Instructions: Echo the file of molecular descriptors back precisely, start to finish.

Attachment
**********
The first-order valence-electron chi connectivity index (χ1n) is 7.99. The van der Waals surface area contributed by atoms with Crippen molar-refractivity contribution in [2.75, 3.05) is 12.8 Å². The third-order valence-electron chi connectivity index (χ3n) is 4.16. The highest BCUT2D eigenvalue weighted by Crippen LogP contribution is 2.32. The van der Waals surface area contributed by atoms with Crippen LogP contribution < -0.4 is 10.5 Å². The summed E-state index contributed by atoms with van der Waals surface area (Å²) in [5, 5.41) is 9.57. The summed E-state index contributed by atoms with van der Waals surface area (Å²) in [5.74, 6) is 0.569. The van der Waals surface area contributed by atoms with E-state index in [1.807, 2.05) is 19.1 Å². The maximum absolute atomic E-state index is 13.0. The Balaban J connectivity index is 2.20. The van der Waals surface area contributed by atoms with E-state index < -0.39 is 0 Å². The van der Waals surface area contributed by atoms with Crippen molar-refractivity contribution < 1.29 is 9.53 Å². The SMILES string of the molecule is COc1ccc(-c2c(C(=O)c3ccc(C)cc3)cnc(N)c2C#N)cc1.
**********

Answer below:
The first-order valence-electron chi connectivity index (χ1n) is 7.99. The van der Waals surface area contributed by atoms with Crippen molar-refractivity contribution in [2.75, 3.05) is 12.8 Å². The third-order valence-electron chi connectivity index (χ3n) is 4.16. The highest BCUT2D eigenvalue weighted by Crippen LogP contribution is 2.32. The van der Waals surface area contributed by atoms with Crippen LogP contribution < -0.4 is 10.5 Å². The summed E-state index contributed by atoms with van der Waals surface area (Å²) in [5, 5.41) is 9.57. The summed E-state index contributed by atoms with van der Waals surface area (Å²) in [5.74, 6) is 0.569. The van der Waals surface area contributed by atoms with E-state index in [1.807, 2.05) is 19.1 Å². The maximum absolute atomic E-state index is 13.0. The Balaban J connectivity index is 2.20. The van der Waals surface area contributed by atoms with E-state index < -0.39 is 0 Å². The van der Waals surface area contributed by atoms with Crippen molar-refractivity contribution < 1.29 is 9.53 Å². The SMILES string of the molecule is COc1ccc(-c2c(C(=O)c3ccc(C)cc3)cnc(N)c2C#N)cc1.